a symbol of distress,
as protesters against the Vietnam War
march past the White House
from their encampment on the Mall,
April 22, 1971.
to a "flawed democracy" by the Economist Intelligence Unit.
confidence in governmental institutions, according to the EIU.
since the late 1950s, according to data from Pew Research.
Moreover, inequality in the U.S. has been on the rise,
according to data from Deutsche Bank and Goldman Sachs.
Rather, they argue, his
surprise election was an effect of the underlying causes that led
the EIU to downgrade the U.S..
Meanwhile, "flawed democracies",
However, there are
governance problems and low levels of political participation.
The analysts write that a key factor in the drop was Americans' growing distrust in governmental institutions.
Notably, they write that even if 2016 weren't an election year, the US's score would've dipped below 8.00.
As a reference point, other countries that qualify as "flawed democracies" and have similar scores on the EIU metrics as the U.S. include,
using data from Pew Research Center
Americans' trust in government has been declining since the late 1950s.
And after an uptick from the mid-1990s to the early 2000s, confidence again dropped, according to Pew Research data cited by the EIU. In fact, the percentage of Americans who say they trust the government "just about always" or "most of the time" dropped to less than 20% in the mid-2010s.
The EIU argues that there are several reasons for this decline.
First, major political events over the past several decades, including the Vietnam War, the Watergate scandal, the Iraq War, the financial and housing crisis in 2008-2009, and government shutdowns, have eroded Americans' trust in government.
Additionally, the EIU argues that rising income inequality has been an underlying factor in growing distrust.
On that note, a few months back Deutsche Bank's chief international economist Torsten Sløk sent around a chart to clients showing the share of U.S. household wealth by income level.
The takeaway? The top 0.1% of American households now hold about the same amount of wealth as the bottom 90%.
Moreover, the U.S. happens to be a big outlier when it comes to inequality.
In August, Goldman Sachs' Sumana Manohar and Hugo Scott-Gall shared a chart comparing a given country's gross domestic product per capita to its Gini coefficient.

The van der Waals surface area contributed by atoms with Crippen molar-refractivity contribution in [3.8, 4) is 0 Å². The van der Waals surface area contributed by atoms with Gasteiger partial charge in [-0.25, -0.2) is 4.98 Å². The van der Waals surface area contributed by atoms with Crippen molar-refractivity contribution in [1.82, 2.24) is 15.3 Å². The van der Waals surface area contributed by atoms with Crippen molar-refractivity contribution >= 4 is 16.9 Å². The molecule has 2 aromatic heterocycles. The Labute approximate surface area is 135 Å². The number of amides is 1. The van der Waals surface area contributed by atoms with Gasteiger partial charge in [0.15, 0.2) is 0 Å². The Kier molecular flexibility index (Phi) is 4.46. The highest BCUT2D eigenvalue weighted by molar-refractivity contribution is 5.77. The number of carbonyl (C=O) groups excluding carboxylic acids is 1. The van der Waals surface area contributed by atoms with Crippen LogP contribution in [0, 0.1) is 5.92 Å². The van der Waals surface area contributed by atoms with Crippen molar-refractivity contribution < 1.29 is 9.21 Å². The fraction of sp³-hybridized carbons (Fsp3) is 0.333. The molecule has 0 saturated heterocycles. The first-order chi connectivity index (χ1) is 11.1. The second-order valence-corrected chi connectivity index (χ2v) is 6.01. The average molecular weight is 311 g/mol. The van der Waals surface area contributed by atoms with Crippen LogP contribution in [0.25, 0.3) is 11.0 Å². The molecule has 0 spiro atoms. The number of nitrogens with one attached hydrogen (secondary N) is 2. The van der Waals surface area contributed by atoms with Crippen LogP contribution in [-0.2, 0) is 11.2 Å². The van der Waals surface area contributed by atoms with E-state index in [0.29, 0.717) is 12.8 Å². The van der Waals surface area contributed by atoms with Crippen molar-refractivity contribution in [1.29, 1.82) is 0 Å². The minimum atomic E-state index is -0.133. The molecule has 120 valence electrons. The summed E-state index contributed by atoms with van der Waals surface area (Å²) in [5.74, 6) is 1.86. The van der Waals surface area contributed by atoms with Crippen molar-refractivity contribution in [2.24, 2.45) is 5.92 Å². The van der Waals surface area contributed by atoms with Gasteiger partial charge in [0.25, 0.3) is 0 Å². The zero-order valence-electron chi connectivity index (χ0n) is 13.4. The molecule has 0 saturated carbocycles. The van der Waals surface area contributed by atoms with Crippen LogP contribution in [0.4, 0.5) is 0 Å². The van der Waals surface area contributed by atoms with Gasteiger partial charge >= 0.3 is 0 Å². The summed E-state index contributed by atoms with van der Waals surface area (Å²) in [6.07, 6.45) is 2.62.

The Gini coefficient is a measurement of the income distribution within a country that aims to show the gap between the rich and the poor.
The number ranges from zero to one, with zero representing perfect equality (everyone has the same income) and one representing perfect inequality (one person earns the entire country's income and everyone else has nothing.)
A higher Gini coefficient means greater inequality.
Developed market economies such as those in,
...tend to have a higher GDP per capita and lower Gini coefficients.
On the flip side, emerging market economies in countries like,
...tend to have a lower GDP per capita but a higher Gini coefficient.
However, the US's GDP per capita is on par with developed European countries like,
...but its Gini coefficient is in the same tier as Russia's and China's.
As for Europe
But the U.S. is not the sole country to have a decline in confidence in political elites and institutions.
Major European economies have also seen this trend.
(As an aside on the "connecting with people" point, the EIU notes that Trump and his team "cleverly used social media, especially Twitter, to flatten the media and reach people directly.")
That being said, unlike for the U.S., post-Brexit UK is still a "full democracy" and its score increased - to 8.36 in 2016 from the prior year's reading of 8.31 - because of increased political participation with the Brexit vote.
The referendum drew a turnout of 72.2%, compared with average turnouts of 63% in the four general elections since 2001.
In any case, the EIU team also argues in their report that both the election of Donald Trump and the Brexit vote should be taken seriously.
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